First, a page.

Famous writer Alexander is very ill and has little time left to live. He meets a little boy on the street, who is an illegal immigrant from Albania, and goes on a journey with him to take the boy home.
This is the first film of Theo Angelopoulos' trilogy. The story starts in 1919 with some greek refugees from Odessa arriving somewhere near Thessaloniki. Among these people are two small ... See full summary »
A, a Greek filmmaker living in exile in the United States, returns to his native Ptolemas to attend a special screening of one of his extremely controversial films. But A's real interest ... See full summary »
Road movie about two children (Voula and Alexandre) searching for their father who is supposed to live in Germany. Their obsession for this father figure will take them to the boundaries ... See full summary »
Alexandre, a TV reporter, is working for a few days in a border town, where a lot of refugees from Albania, Turkey and Kurdistan are packed in. Among them, he notices an old man and thinks ... See full summary »
Gregory Patrick Karr
A, an American film director of Greek ancestry, is making a film that tells his story and the story of his parents. It is a tale that unfolds in Italy, Germany, Russia, Kazakhstan, Canada ... See full summary »
Based on some historical events, the film gives a romanticized biography of Theodoros Kolokotronis, a Greek historical hero serving as a metaphor for Greece herself. Based on a circular ... See full summary »
It is New Year's Eve. 1976. On a Greek island a party of bourgeois hunters comes upon a body, buried in the snow and miraculously preserved by the cold. By his uniform, he appears to be one... See full summary »
It is 1936 in Greece, shortly before the Metaxas' dictatorship. A former drug trafficker and police informer, Sofianos, is in prison because of the assassination of a trade unionist during ... See full summary »
A woman murders her husband, upon his return home after a long absence, with the complicity of the lover who has relieved her loneliness. Costas Ghoussis, an emigrant recently returned to ... See full summary »
Alexander, an old writer, is ill and prepared to die. He says his goodbyes and recalls his life with his wife long ago. While driving his car he saves a street kid, an illegal immigrant from Albania, from being arrested. Later in the day, by chance, he sees the same boy being abducted, and follows in his car. Although he is preoccupied with his own regrets, he puts death on hold to find a way to help the boy. Written by
Peter Brandt Nielsen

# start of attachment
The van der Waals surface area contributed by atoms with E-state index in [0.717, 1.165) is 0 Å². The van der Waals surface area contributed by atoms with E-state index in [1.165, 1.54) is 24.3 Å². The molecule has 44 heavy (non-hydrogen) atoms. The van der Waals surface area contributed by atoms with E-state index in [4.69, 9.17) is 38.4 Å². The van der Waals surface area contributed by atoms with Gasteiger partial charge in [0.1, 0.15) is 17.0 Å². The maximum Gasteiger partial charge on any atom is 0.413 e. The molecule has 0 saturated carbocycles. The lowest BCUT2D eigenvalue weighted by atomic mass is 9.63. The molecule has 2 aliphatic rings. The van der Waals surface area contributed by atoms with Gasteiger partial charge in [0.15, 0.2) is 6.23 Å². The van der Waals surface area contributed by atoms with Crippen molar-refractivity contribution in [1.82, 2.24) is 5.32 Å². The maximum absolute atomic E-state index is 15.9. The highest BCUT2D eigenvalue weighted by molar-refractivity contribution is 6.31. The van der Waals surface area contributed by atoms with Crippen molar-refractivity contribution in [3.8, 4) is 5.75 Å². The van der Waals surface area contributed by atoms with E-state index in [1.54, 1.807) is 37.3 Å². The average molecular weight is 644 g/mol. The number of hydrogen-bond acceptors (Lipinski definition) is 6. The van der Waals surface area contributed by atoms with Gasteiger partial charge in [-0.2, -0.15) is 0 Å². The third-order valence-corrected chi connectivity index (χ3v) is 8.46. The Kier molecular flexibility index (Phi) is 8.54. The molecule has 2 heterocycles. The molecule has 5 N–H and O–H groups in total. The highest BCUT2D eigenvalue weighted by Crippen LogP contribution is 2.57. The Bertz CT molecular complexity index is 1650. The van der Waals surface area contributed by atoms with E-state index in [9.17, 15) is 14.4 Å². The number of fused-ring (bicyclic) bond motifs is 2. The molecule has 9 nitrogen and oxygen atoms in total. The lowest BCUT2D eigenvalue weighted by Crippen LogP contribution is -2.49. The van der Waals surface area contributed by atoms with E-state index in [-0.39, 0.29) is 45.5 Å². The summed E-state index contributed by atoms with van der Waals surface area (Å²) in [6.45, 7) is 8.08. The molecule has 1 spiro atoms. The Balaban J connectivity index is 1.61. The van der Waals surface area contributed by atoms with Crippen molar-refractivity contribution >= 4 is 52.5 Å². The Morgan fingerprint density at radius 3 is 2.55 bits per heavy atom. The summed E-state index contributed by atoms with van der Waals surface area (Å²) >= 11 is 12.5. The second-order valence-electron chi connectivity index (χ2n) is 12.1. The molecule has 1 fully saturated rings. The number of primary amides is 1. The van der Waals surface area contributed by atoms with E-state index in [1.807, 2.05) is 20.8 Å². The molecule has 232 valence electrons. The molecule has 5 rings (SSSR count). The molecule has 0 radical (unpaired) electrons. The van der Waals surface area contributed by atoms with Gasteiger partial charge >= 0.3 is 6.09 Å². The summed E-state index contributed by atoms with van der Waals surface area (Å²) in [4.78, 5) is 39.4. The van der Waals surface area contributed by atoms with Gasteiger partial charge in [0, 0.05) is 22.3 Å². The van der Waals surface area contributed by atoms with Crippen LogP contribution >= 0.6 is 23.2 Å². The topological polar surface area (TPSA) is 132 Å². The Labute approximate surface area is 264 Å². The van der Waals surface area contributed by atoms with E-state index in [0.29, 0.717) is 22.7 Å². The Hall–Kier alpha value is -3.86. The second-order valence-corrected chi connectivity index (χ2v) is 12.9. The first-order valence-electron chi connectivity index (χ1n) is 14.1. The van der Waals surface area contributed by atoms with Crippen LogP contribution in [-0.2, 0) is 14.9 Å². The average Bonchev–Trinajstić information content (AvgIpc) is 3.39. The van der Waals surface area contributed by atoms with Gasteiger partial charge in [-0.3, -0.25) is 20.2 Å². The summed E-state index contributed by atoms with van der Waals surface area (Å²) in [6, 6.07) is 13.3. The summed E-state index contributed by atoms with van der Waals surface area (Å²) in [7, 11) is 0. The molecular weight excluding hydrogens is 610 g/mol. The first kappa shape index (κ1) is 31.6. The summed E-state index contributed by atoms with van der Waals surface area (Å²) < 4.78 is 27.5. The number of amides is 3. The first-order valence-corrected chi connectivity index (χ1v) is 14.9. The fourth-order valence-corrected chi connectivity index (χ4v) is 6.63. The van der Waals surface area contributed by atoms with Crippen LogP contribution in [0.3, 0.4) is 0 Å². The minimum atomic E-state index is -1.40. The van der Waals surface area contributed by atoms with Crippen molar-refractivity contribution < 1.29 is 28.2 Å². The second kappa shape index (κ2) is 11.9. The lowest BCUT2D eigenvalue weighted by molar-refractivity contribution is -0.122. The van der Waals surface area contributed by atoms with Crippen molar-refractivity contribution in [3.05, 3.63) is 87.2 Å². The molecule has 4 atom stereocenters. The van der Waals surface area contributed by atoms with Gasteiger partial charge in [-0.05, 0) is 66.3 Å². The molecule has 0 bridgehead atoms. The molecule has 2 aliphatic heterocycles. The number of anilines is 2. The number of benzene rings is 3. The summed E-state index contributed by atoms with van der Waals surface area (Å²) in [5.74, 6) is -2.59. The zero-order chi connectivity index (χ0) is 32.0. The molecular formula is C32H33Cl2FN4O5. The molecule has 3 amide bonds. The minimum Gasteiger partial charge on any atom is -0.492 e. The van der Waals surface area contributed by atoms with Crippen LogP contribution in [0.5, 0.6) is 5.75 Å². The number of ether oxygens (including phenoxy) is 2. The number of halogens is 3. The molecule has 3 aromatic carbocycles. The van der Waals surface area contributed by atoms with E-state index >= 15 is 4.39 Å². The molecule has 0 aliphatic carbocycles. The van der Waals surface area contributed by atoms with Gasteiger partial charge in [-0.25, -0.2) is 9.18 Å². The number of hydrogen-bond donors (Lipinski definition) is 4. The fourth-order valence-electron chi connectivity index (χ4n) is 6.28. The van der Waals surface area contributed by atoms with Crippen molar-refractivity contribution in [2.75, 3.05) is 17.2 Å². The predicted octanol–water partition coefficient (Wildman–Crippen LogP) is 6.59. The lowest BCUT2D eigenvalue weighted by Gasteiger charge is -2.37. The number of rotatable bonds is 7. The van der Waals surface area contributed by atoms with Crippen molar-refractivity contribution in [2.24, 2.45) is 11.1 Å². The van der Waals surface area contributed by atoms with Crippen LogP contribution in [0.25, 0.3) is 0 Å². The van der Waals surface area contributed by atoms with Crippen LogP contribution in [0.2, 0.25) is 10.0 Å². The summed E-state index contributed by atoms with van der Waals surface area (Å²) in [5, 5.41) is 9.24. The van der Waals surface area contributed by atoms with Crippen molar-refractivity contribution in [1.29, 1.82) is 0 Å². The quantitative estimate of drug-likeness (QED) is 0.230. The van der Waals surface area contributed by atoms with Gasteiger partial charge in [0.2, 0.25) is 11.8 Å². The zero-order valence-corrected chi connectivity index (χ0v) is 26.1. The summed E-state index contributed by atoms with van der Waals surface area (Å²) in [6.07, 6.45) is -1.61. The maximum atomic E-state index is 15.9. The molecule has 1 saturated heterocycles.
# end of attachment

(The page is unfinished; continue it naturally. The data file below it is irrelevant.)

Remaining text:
The ASL, average shot length, of this film is 114.3 seconds. To compare this to another modern film the ASL of the Bourne Identity is 2 seconds See more »
When the child goes to see his dead friend Selim in the morgue, we can see Selim's right eyelid slightly blinking just after the child closes the door. See more »
Why, mother, nothing happens as we wish? Why? Why does one have to rot in silence torn between pain and desire? Why did I live my life in exile. Tell me mother, why can't one learn to love?
See more »
"An Eternity and a Day", as the title translated in English means, is the answer Alexandros -the film's hero- receives as an epiphany, while pondering on the meaning of Tomorrow.
We surmise that he has only a few days left to live, and watch him face a dilemma: should he choose to give some meaning to the rest of his life, learn to love, care and express himself to the people he's in close contact with; or wither away, a stranger in his own life only to die a pointless death?
Contrary to popular opinion, the film's concept is really this simple.
Theo Angelopoulos has managed to win the appraisal of many, at the same time obtaining a hateful opposition. And while there are sequences in the film which will have you rolling your eyes and proclaiming "Get on with it!", it's unique pictorial beauty and lyricism will more than make up for the lack of movement.
Some of the downsides are the director's constant moulding of the world (and a strange one it is, where an 8 year old boy can debate like an adult and everyone spouts poetry instead of words) to fit his own megalomaniacal impulses - but maybe that's not a sin after all, maybe that's just what Creation is all about...
A deserved 7.
13 of 23 people found this review helpful.
Was this review helpful to you?